Politico's Mark Scott takes us into Facebook's European Union election war room. Karina Gould, Canada's Minister for Democratic Institutions, explains why they passed a law governing online political ads. The ACLU's Ben Wizner says our online electoral integrity problem goes well beyond a few bad ads. The team at Stop Fake describes a massive problem that Ukraine faces in telling political news fact from fiction, as well as how they're tackling it. And NYU professor Eric Klinenberg explains how a little bit of offline conversation goes a long way to inoculate an electorate against election interference.

  • IRL (podcast): The Internet's Carbon Footprint

    Manoush Zomorodi explores the surprising environmental impact of the internet in this episode of IRL. Because while it’s easy to think of the internet as living only on your screen, energy demand for the internet is indeed powered by massive server farms, running around the clock, all over the world. What exactly is the internet’s carbon footprint? And, what can we do about it?

    Music professor Kyle Devine considers the environmental costs of streaming music. Geophysicist and pop scientist Miles Traer takes his best shot at calculating the carbon footprint of the IRL podcast. Climate journalist Tatiana Schlossberg explores the environmental influence we don’t know we have and what the web’s got to do with it. Greenpeace’s Gary Cook explains which tech companies are committed to renewable energy — and which are not. Kris De Decker tries powering his website with a homebrew solar power system. And, Ecosia's Chief Tree Planting Officer Pieter Van Midwoud discusses how his company uses online search to plant trees.

  • Upcoming deprecations in Firefox 70

    Several planned code deprecations for Firefox 70, currently available on the Nightly pre-release channel, may impact extension and theme developers. Firefox 70 will be released on October 22, 2019.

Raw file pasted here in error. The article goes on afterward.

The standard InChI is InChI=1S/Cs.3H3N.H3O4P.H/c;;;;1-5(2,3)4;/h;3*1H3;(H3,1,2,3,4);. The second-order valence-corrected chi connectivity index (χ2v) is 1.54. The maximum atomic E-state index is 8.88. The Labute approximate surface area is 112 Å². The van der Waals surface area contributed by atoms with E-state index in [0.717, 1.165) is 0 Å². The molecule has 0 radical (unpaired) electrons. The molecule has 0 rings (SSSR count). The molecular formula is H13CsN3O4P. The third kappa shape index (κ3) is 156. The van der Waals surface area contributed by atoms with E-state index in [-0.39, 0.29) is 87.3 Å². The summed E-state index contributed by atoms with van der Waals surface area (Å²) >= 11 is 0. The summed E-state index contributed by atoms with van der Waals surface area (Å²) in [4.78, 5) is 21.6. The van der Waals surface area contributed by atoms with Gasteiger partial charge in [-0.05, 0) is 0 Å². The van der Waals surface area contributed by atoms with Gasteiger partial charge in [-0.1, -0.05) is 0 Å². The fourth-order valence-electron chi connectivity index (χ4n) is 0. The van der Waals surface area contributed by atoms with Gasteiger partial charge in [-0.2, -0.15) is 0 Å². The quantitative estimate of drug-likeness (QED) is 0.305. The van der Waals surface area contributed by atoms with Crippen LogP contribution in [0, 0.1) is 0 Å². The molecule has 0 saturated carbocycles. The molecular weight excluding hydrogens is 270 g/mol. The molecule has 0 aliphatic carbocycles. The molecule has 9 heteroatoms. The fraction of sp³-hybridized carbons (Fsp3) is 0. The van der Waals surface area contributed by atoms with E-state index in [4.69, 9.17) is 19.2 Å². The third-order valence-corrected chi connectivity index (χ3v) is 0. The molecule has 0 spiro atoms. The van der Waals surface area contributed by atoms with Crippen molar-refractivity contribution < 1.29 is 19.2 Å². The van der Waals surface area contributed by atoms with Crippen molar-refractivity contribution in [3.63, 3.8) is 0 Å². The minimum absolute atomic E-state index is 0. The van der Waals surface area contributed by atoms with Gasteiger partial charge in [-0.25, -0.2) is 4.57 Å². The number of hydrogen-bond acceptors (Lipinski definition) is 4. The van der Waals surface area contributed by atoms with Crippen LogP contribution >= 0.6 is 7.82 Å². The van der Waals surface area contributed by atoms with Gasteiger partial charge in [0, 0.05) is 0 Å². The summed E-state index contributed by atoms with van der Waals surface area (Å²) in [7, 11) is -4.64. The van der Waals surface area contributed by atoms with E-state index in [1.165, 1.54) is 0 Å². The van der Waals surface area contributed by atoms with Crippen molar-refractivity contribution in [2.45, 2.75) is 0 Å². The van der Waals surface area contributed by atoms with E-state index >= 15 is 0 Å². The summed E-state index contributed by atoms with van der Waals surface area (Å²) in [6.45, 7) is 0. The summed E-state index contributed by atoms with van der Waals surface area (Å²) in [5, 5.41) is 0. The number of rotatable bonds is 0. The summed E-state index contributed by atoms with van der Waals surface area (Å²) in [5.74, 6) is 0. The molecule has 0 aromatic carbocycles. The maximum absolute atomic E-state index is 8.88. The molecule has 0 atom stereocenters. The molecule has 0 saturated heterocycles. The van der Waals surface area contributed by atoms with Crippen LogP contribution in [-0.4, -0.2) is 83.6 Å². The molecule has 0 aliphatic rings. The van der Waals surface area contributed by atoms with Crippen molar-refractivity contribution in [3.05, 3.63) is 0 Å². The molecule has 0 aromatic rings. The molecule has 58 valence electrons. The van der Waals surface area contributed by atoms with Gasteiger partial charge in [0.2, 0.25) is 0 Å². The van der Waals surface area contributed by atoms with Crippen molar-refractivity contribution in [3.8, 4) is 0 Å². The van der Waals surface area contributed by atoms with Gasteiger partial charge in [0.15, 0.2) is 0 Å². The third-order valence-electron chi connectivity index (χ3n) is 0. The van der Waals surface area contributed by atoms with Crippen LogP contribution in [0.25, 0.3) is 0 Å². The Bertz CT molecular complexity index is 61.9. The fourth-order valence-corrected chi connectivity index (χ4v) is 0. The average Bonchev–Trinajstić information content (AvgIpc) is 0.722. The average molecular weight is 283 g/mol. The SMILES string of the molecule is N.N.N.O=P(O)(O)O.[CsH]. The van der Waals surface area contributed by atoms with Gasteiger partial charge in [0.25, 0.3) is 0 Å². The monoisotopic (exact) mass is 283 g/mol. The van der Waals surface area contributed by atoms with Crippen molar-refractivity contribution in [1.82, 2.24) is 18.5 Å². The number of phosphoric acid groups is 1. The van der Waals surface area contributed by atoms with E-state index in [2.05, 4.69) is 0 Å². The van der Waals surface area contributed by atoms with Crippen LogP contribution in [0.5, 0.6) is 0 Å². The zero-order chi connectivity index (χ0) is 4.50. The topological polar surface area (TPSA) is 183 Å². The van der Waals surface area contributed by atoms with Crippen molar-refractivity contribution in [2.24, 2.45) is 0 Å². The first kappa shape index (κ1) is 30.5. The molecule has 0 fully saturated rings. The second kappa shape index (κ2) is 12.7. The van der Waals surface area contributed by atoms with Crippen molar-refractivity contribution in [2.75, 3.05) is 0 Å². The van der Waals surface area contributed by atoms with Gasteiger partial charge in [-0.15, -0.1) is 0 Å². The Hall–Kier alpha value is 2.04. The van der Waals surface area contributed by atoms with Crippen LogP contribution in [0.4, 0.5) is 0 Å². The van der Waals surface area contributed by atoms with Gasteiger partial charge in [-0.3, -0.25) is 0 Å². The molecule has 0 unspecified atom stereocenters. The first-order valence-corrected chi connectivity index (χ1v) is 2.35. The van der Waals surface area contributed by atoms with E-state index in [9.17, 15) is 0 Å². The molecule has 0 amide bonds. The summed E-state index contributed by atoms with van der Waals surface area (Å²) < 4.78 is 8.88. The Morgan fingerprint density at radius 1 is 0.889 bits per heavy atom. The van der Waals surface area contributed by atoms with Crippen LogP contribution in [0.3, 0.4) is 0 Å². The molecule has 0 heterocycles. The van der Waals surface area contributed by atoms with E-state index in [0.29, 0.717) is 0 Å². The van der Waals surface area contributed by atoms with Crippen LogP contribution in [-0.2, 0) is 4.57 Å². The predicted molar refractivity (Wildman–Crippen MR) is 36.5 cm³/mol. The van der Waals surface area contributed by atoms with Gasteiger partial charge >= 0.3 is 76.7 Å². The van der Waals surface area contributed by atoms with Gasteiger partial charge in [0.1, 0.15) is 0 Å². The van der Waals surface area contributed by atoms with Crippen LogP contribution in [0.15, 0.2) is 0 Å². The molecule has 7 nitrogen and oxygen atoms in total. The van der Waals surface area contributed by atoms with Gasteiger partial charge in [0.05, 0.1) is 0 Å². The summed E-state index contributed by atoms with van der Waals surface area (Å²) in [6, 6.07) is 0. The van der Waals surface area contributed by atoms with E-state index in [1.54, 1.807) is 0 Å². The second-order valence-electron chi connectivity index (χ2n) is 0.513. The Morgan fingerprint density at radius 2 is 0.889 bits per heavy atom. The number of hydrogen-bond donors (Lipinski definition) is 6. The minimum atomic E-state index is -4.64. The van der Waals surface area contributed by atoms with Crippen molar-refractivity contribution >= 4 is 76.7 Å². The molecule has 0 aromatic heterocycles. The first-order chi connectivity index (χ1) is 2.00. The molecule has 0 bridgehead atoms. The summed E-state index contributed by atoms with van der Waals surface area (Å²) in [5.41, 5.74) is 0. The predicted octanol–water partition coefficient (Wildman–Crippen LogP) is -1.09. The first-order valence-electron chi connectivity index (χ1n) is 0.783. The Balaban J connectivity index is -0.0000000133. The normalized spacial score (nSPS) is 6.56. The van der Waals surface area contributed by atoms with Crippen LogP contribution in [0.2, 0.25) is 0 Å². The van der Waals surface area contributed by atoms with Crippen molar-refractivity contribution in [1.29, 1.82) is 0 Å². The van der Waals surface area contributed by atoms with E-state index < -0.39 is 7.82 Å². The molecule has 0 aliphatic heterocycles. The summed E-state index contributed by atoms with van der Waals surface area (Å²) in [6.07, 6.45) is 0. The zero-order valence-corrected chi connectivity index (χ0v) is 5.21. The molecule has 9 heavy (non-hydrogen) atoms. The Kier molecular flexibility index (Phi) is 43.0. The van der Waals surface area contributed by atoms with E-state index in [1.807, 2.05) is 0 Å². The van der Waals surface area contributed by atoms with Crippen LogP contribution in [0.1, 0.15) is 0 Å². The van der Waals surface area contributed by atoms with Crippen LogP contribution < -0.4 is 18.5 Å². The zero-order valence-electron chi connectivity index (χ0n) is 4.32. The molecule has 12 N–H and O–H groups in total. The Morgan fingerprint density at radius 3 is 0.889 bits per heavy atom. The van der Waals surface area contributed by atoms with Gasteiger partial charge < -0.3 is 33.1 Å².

• QMO: Firefox Nightly 70 Testday Results

    As you may already know, last Friday – July 19th – we held a new Testday event, for Firefox Nightly 70.

    Thank you all for helping us make Mozilla a better place: gaby2300, maria plachkova and Fernando noelonassis.

Mozilla debuts implementation of WebThings Gateway open source router firmware

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Moz/FF
OSS

For the better part of two years, the folks at Mozilla have been diligently chipping away at Mozilla WebThings, an open implementation of the World Wide Web Consortium’s (W3C) Web of Things standard for monitoring and controlling connected devices. In April, it gained a number of powerful logging, alarm, and networking features, and today, a revamped component of WebThings — WebThings Gateway, a privacy- and security-focused software distribution for smart home gateways — formally debuted.

Experimental builds of WebThings Gateway 0.9 are available on GitHub for the Turris Omnia router, with expanded support for routers and developer boards to come down the line. (Separately, there’s a new build compatible with the recently announced Raspberry Pi 4.) Mozilla notes that it currently only offers “extremely basic” router configuration and cautions against replacing existing firmware, but the company says that it’s a noteworthy milestone in its path to creating a full software distribution for wireless routers.

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Mozilla: Android, VR and Rust

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Moz/FF
  • Recent fixes to reduce backlog on Android phones

    Last week it seemed that all our limited resource machines were perpetually backlogged. I wrote yesterday to provide insight into what we run and some of our limitations. This post will be discussing the Android phones backlog last week specifically.

    The Android phones are hosted at Bitbar and we split them into pools (battery testing, unit testing, perf testing) with perf testing being the majority of the devices.